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    Re: A guide to AH use
    From: Bill B
    Date: 2014 May 17, 16:20 -0400

    On 5/17/2014 1:21 AM, Greg Rudzinski wrote:
    > Focus at infinity. Try using the Moon at 1st or 3rd quarter. Once
    > focused then mark the position where the ocular meets the tube or tape
    > in place to prevent accidental shifting.
    
    Randall
    
    Greg has nailed it, as have you. You are not focusing on the mirror, you
    are focusing on the object reflected. Can a celestial object get smaller
    when you place the AH on the ground? Absolutely. The celestial object is
    now several feet further away from the AH. Can you discern the decrease
    of several feet added to a minimum of 4 lights years for a star? Not likely.
    
    "But with the scope taken off, I looked at low objects standing way
    back, and I had to adjust my focus for a higher object that I stand
    closer to get. Shouldn't I be able to leave focus alone if all are at
    infinity? It may turn out to be the tilt of my head changing the
    progressive glasses focus. What do you think?"
    
    I'm not at all clear on your definition of low vs. high objects. In
    context, moon vs. sun vs. planets vs. distant stars? And when you speak
    of adjusting focus with the scope off, are you talking about your naked
    eye. Or your eye with your progressive bifocal glasses. Or have you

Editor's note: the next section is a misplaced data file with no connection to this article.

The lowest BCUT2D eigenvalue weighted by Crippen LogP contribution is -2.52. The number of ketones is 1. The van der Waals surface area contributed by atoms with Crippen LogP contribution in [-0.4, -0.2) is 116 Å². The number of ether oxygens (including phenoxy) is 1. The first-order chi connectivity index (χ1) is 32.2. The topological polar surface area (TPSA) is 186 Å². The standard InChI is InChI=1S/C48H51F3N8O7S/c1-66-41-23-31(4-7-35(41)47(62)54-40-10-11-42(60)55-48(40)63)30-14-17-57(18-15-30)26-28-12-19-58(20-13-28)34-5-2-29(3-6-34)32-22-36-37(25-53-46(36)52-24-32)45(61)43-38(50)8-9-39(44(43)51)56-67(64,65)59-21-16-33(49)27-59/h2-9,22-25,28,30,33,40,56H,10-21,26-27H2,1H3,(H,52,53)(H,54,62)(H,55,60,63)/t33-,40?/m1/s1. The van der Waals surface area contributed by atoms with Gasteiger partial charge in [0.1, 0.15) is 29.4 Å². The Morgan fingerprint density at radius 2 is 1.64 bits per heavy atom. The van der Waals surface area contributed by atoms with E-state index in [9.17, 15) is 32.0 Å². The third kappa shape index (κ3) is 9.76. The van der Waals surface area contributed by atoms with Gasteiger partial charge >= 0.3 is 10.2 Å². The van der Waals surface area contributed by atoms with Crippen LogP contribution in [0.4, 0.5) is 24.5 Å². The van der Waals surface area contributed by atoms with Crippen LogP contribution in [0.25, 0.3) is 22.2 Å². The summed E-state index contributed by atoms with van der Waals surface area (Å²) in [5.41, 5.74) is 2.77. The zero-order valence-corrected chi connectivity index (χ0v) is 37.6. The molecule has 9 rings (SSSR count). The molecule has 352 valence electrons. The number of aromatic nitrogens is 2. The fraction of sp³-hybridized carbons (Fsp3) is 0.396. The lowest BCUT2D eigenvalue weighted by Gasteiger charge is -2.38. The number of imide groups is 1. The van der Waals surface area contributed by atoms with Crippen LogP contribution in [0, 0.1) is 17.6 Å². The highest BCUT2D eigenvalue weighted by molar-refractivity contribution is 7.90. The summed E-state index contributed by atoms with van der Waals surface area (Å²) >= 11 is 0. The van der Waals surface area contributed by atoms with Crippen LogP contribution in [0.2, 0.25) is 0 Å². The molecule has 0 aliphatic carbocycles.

mixed scope focus into the mix?
    
    In any case it is complex, as the human machine is amazing put not
    perfect. As Frank posted perhaps 7 years ago as the eye adapts to
    darkness (enlarged pupil) point sources become progressively more
    multi-spiked. Almost like a loss of focus. Plus you have the whole rods
    and cones things in play.
    
    When you get a lens involved, similar to a prism different wavelengths
    are not refracted equally. A giant red star will not focus on exactly
    the same plane as a blue star. If you have a standard camera lens, you
    may note there is a mark for focusing with infrared film. I'm not
    certain how the human optical system deals with it, but the glass in a
    scope, camera lens or eyeglasses will all exhibit this problem to some
    minor degree.
    
    Add in progressive bifocals (if applicable) and there are too many fuzzy
    variables without controls to play with.
    
    When using my sextant scope, I do note a slight change in focus between
    daylight and late twilight/night observations. Why this happens I don't
    know, but is seems to be real for me. For quick reference I have affixed
    red and white pointers of pinstriping tape to the focus ring. The white
    is for daylight, the red for evening.
    
    Reading your posts, you seem to be one us (oops "them" ) "chasing
    tenths." Even if the NA and sextant were accurate to 10 decimal places,
    scopes were perfect, we still have to deal with the human eye, which
    Neil deGrasse Tyson mentioned on "Cosmos" is less evolved than fishes' eyes.
    
    That's my story, but I'm not sticking to it. I've been proved wrong too
    often :-
    
    
    
    
    
    
    
    
    
    
    
    
    

       
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